After a quick couple days driving up the West Coast, we arrived in Seattle. We spent the night in North Seattle before heading into the city the next morning. We took the train into Westlake early-ish and walked to Pike Place Market.
We walked through the market and saw the OG Starbucks. The line was about an hour long, so I decided against going in.
We almost bought a $3 banh mi from a cafe, but they were going to give us the veggie sandwich by removing the ham. I don’t understand how anyone could think that’s acceptable. I walked up to the counter and asked for a veggie sandwich. The woman behind the counter said that she would have to remove the ham from one of the display case sandwiches. I gave the most repulsed face, backed away, and said “Never mind.” Have any other vegetarians had this kind of ridiculous interaction from someone who just doesn’t understand?
Next up was the Patagonia store where we briefly looked around before asking for the complimentary stickers.
Greg had to visit the Seattle doughnut place that was blessed with Alton Brown’s approval. It was called the Daily Dozen at one of the counters in Pike Place, and it smelled like a county fair. The tiny doughnuts were very fresh, but even more so overpriced. Six mini-doughnuts set one back $4+. This might not seem like a lot, but most of the popular doughnut shops we visited were $1.50 at most per regular-sized pastry. Those six tiny ones made up barely 1.5 regular doughnuts.
After that hint of food, we had to recognize our hunger. We found a highly-regarded pho place and ordered a pho and a banh mi. Just as I feared, the pho was terrible. I’ve found this trend at popular pho restaurants: meat-eaters love it and have a great pho-king time, but vegetarians are left with uninspired, flavorless food.
Though we were left unsatisfied, we decided to go for a walk through Olympic Sculpture Park. We took it in, then went on our way to our KEXP tour.
Before this trip, I had never heard of KEXP before, but Greg informed me that they are listener-powered and play some good music. We listened to the station while we were in the Seattle area, and I did hear a few bangers – “Me and Michael” by MGMT and “She’s Losing It” by Belle and Sebastian.
Well, Greg had eagerly booked the 2pm studio tour. The building was really cool with an aesthetic coffee shop and a record store inside the warehouse-style building. We got to see the rooms where they record the shows, shoot the YouTube live music videos, and store the thousands of CDs and records they receive. It wasn’t the most intriguing tour for someone who has no prior knowledge or investment, but I guess it was a pretty cool experience.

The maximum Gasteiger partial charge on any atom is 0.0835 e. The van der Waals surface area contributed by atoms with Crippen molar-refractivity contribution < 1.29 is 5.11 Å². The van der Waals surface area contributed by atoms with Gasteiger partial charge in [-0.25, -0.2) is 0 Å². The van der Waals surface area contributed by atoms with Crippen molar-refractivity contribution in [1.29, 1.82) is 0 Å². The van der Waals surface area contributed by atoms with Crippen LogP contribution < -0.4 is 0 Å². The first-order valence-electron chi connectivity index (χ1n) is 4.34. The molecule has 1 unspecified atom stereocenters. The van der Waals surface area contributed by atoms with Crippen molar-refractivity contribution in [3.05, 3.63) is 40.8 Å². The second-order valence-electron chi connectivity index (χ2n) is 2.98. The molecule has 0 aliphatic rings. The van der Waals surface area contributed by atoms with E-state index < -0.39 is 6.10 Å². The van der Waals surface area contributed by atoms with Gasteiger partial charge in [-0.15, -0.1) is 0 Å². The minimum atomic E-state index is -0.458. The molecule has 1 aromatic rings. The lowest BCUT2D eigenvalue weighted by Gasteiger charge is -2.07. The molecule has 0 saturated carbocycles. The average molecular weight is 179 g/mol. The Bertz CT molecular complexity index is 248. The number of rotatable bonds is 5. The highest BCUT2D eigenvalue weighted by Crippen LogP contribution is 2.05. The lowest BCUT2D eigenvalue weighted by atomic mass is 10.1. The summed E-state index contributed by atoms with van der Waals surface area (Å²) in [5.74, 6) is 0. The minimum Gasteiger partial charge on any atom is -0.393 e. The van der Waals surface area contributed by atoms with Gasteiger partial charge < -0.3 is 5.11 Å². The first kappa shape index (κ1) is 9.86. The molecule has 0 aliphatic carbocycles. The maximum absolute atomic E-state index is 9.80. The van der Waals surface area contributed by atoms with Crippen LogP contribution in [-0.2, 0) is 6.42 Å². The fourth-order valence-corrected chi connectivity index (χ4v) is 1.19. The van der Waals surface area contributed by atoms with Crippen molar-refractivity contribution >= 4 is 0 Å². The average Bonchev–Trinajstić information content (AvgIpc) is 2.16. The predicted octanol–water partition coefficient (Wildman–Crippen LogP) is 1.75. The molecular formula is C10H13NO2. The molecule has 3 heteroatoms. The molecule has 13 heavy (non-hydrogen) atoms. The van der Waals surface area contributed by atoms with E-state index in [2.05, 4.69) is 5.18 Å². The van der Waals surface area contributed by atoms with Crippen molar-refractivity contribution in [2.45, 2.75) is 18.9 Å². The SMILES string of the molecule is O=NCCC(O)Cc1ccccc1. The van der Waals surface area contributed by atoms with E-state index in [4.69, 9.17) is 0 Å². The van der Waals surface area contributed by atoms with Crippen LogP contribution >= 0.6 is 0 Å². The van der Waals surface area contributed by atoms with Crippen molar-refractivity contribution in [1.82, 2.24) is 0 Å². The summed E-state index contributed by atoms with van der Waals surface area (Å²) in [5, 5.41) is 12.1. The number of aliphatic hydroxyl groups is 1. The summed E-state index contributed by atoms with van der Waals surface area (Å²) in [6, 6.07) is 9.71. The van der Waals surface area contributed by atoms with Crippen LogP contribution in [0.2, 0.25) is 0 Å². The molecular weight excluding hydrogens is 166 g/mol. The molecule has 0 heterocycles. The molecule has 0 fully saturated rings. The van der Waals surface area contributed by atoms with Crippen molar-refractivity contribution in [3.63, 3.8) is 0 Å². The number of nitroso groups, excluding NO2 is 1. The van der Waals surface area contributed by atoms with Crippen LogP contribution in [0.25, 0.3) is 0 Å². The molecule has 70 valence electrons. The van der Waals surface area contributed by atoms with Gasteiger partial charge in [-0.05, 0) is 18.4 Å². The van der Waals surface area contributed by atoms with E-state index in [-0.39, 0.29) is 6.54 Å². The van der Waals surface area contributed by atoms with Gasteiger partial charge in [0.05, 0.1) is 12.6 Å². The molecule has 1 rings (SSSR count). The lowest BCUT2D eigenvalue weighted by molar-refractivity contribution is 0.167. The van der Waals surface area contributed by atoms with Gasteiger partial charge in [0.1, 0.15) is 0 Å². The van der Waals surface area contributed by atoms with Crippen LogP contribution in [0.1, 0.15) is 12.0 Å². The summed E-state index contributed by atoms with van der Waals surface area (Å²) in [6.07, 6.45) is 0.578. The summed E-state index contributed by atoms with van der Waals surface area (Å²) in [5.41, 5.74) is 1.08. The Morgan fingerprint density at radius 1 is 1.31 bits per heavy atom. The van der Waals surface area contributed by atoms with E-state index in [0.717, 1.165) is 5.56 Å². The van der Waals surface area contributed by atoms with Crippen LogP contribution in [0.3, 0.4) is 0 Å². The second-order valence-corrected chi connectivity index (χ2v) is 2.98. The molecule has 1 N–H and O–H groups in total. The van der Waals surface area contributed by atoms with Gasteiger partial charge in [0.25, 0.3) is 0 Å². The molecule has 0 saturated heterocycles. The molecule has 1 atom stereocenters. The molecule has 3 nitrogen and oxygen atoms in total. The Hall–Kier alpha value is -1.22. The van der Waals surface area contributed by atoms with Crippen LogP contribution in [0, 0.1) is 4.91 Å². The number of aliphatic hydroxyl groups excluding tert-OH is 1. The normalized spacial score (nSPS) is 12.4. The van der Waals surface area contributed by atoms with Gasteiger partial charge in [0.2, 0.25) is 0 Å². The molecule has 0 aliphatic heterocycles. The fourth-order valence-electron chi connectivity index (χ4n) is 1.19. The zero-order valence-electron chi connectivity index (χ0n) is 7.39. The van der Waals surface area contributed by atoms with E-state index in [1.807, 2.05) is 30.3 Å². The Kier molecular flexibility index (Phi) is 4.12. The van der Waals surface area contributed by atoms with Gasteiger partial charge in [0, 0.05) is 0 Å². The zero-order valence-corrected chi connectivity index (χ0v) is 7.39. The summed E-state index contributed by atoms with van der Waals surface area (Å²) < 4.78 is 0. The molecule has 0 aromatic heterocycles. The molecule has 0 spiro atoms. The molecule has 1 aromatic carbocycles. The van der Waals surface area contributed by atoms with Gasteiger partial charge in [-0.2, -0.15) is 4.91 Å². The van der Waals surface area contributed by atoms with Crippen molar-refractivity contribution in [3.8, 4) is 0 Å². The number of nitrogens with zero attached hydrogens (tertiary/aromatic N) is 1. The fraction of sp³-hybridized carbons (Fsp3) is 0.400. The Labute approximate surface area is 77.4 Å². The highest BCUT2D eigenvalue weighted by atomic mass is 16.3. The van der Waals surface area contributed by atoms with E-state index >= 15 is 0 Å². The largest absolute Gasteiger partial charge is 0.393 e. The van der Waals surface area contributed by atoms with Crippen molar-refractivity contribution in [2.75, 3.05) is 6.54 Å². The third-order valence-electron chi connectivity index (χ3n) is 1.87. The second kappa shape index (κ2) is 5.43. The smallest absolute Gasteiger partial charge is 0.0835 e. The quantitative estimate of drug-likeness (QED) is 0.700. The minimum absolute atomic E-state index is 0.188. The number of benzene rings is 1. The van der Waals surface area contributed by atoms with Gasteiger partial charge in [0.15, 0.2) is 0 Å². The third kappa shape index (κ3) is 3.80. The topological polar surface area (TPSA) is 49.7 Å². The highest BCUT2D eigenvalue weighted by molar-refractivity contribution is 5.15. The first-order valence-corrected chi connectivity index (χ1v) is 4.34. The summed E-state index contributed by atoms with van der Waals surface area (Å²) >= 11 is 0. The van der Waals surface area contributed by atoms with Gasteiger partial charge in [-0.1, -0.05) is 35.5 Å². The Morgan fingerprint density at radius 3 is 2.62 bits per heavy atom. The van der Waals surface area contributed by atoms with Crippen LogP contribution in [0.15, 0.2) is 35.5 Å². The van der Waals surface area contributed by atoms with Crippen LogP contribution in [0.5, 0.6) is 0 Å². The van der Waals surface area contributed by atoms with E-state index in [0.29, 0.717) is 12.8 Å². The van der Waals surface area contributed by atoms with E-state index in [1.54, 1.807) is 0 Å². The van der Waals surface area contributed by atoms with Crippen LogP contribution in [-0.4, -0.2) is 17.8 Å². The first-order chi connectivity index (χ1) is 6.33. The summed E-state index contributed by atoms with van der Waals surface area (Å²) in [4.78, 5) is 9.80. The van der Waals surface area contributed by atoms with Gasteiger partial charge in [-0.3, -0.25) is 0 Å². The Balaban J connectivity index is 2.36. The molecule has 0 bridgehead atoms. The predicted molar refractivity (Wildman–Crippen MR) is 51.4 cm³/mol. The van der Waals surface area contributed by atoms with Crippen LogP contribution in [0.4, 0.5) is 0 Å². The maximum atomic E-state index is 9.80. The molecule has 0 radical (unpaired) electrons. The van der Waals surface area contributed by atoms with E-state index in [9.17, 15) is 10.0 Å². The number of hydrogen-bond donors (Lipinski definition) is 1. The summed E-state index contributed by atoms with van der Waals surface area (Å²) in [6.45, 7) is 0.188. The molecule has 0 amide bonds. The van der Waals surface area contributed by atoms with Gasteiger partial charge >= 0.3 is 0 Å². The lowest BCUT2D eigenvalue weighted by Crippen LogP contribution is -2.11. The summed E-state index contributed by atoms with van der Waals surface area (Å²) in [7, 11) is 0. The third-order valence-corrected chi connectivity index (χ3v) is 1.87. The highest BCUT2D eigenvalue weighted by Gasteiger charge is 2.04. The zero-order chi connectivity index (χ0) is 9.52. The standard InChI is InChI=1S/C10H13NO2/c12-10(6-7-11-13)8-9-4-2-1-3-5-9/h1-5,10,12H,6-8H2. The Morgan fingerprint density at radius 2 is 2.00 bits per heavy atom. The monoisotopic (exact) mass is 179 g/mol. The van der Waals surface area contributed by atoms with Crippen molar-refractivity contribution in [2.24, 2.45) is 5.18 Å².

While waiting for the tour, I got to read the local hipster paper that had an article written by the one and only Jinkx Monsoon. It was very informative and educational to read about Jinkx’s thoughts on gender fluidity and RuPaul’s trans-exclusionary language.
We were on the hunt for local coffee after this, and we landed on Caffe Vita for an overpriced, plain-tasting cold brew.
Before we headed “home” for the night, we took the Capitol Hill stop to explore a little. It had less of a big-city feel, and I enjoyed seeing all of the remnants of pride. We got to see the library in the urgent search for the bathroom where Greg made the connection that the similarity between libraries and bookstores is that they both have a lot of books.
At last, we took the train back to the University District. We were deciding on how to handle dinner. We had spent a lot of money that day, so we wanted to keep dinner low-budget. The vegetarian-friendly restaurants were going to set us back more than $20. We came up with the idea of going to the grocery store and making dinner.
When we were in need of a large, cheap dinner, our go-to was whole-wheat pasta with vodka sauce and either veggie sausage or tofu. Greg cooked while I searched for a way to watch the Drag Race finale.
Though I loved all the queens, I was secretly #TeamAsia. I was disappointed with her lip-sync mishap, and I think she would have had a better shot if there had been a top three with one chosen without a challenge.
Greg and I went out for some late-night ice cream at Molly Moon’s. I had to sigh as I wrote that. The place seemed to exist solely for the aesthetic. It was another one of those loud music places. The ice cream was actually really good, but the cost of three scoops and two stickers was somehow $15 *cringe*. The flavors of my triple-scoop were yeti, stumptown coffee, and a seasonal that probably involved cake batter.
We slept for the night before getting packed up and hitting the car the following morning.
Seattle was #cool.